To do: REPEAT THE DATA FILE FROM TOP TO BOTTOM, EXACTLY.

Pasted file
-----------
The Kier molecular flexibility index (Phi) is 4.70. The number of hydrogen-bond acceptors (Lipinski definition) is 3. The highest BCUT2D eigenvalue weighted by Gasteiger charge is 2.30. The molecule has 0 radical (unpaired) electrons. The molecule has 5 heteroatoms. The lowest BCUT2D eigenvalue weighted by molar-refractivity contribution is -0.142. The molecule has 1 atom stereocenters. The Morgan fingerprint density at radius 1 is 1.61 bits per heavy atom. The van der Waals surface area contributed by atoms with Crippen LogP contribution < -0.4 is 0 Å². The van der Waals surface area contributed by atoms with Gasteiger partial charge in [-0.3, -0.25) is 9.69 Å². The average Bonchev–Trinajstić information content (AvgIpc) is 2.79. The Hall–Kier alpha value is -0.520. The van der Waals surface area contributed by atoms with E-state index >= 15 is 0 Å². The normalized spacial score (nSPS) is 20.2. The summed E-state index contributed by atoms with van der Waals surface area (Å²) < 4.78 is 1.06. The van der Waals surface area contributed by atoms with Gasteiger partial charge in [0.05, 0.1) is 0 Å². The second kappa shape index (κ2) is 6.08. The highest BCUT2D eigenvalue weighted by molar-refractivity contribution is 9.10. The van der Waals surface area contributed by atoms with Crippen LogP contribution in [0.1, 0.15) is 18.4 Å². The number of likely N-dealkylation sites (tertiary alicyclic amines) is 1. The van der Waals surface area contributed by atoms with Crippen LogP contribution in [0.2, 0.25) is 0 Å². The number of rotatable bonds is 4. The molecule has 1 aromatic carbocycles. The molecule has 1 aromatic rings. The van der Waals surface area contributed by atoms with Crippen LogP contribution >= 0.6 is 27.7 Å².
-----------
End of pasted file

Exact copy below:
The Kier molecular flexibility index (Phi) is 4.70. The number of hydrogen-bond acceptors (Lipinski definition) is 3. The highest BCUT2D eigenvalue weighted by Gasteiger charge is 2.30. The molecule has 0 radical (unpaired) electrons. The molecule has 5 heteroatoms. The lowest BCUT2D eigenvalue weighted by molar-refractivity contribution is -0.142. The molecule has 1 atom stereocenters. The Morgan fingerprint density at radius 1 is 1.61 bits per heavy atom. The van der Waals surface area contributed by atoms with Crippen LogP contribution < -0.4 is 0 Å². The van der Waals surface area contributed by atoms with Gasteiger partial charge in [-0.3, -0.25) is 9.69 Å². The average Bonchev–Trinajstić information content (AvgIpc) is 2.79. The Hall–Kier alpha value is -0.520. The van der Waals surface area contributed by atoms with E-state index >= 15 is 0 Å². The normalized spacial score (nSPS) is 20.2. The summed E-state index contributed by atoms with van der Waals surface area (Å²) < 4.78 is 1.06. The van der Waals surface area contributed by atoms with Gasteiger partial charge in [0.05, 0.1) is 0 Å². The second kappa shape index (κ2) is 6.08. The highest BCUT2D eigenvalue weighted by molar-refractivity contribution is 9.10. The van der Waals surface area contributed by atoms with Crippen LogP contribution in [0.1, 0.15) is 18.4 Å². The number of likely N-dealkylation sites (tertiary alicyclic amines) is 1. The van der Waals surface area contributed by atoms with Crippen LogP contribution in [0.2, 0.25) is 0 Å². The number of rotatable bonds is 4. The molecule has 1 aromatic carbocycles. The molecule has 1 aromatic rings. The van der Waals surface area contributed by atoms with Crippen LogP contribution >= 0.6 is 27.7 Å².